South Carolina Plant Conservation Alliance (SCPCA)


Here are some recently advertised plant jobs.

Horticulture Director, Lockerly Arboretum, Milledgeville, GA. Contact

Database Manager, Mississippi Dept of Wildlife, Fisheries, & Parks/Mississippi Museum of Natural Science. The person will manage the Mississippi Natural Heritage Program database. Contact



Venus Flytraps – Endangered?

The Venus flytrap, one of the most distinctive plants on the planet and a South Carolina native, isn’t yet listed as an endangered species but it is certainly at risk. Venus flytraps grow in the coastal plain and sandhills, in the longleaf pine habitat that is home to so many threatened plant species. They live in nutrient-poor soil and acquire necessary nutrients by trapping and dissolving insects. (They are not in fact carnivorous, or even insectivorous, because plants don’t eat. They make their own sugars by performing photosynthesis; the insects are more like fertilizer.) Venus flytraps are increasingly rare. Aside from habitat loss, they are threatened by collectors, who long to add carnivorous plants to their menageries.  Botanists have petitioned the US Fish and Wildlife Service to add them to the Endangered Species List. You can sign this petition in support of this project.

NWRA releases at-risk species assessment for southern areas

The National Wildlife Refuge Association has just released its nwra-at-risk-report-2017 on Southern national forests, refuges, and other protected areas. This report attempts to quantify the role that protected areas play in supporting at-risk species, finding knowledge gaps, and encouraging cooperation among public organizations, NGOs, and private landowners.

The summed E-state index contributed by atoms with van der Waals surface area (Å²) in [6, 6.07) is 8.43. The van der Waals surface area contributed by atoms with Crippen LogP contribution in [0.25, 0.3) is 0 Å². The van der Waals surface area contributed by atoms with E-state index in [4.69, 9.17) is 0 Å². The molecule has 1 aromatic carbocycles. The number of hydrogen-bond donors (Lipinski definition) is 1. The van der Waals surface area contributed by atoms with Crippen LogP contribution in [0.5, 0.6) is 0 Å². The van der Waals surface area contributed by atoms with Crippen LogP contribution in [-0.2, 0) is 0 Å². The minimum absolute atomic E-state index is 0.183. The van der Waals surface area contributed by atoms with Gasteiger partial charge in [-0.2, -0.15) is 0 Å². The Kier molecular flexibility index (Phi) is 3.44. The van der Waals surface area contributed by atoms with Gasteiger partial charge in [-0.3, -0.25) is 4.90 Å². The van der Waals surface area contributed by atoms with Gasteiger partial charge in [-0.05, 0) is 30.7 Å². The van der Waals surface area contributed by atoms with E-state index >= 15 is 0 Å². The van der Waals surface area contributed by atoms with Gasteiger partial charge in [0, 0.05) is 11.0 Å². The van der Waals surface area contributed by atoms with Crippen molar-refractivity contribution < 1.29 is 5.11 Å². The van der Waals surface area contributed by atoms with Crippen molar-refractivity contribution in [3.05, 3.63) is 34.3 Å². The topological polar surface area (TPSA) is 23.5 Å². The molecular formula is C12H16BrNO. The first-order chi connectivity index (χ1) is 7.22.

Oct. 22-28 is NC Native Plants Week

North Carolina Governor Roy Cooper has declared October 22-28, 2017, Native Plants Week in North Carolina, and has commended its observance to all citizens.

Volunteer Opportunity: Crosby Oxypolis Heritage Preserve

SCPCA members:

Please come enjoy a day (Friday, December 1, 2017) helping to remove woody plants to promote Canby’s Dropwort (Oxypolis canbyi), with us! We will use hand shears and loppers to cut down species such as regenerating pine, sweetgum, maple, and other misc. hardwoods. We will start the day around 10 a.m. and conclude around 2 p.m. (or adjust time as needed). Bring snacks and waters, field clothes, yard tools (pruners and loppers). Look forward to seeing and meeting some of you!

Location: Crosby Oxypolis Heritage Preserve (Latitude: 32.887 Longitude:-80.807) near Walterboro, SC
To reach the preserve from Walterboro, travel west on SC Highway 63 for about 9 miles until the junction with County Road 191. The preserve is located in the southeast corner formed by these two roads.
See Map below.
Please RSVP so I can have a head count
Time: 10am-2pm tentatively

James “Trapper” Fowler
Region IV Heritage Trust Coordinator
420 Dirleton Rd.
Georgetown, SC 29440
(843) 546-8119 (office)

Planting forests, land management could cut carbon significantly

Looking for a reason to keep trying? So-called natural climate solutions could mitigate a substantial part of the damage done by carbon emissions, according to a report published in the Proceedings of the National Academy of Sciences. Planting forests, land management, and restoration of peatlands could help suck up enough carbon dioxide to achieve one-third of the climate mitigation needed to hold global warming to 2 °C by 2030.

SCPCA Meeting January 23

The SCPCA will hold a meeting of members on January 23 from 10:00 to 3:00 at Riverbanks Botanical Garden. We will discuss the SCPCA policy statement, the status of current safeguarding and reintroduction projects, potential partners, and identify other priority species and communities for conservation.

Botanic gardens and plant conservation

The BBC reports that the world’s botanical gardens currently are helping to protect 40% of the world’s plant diversity. This report comes from research published in the journal Nature Plants, alas hidden behind a paywall but you can at least see the abstract.

This highlights the importance of the work being done by the botanical garden members of the SCPCA in safeguarding species such as Schwalbea americana and Oxypolis canbyii.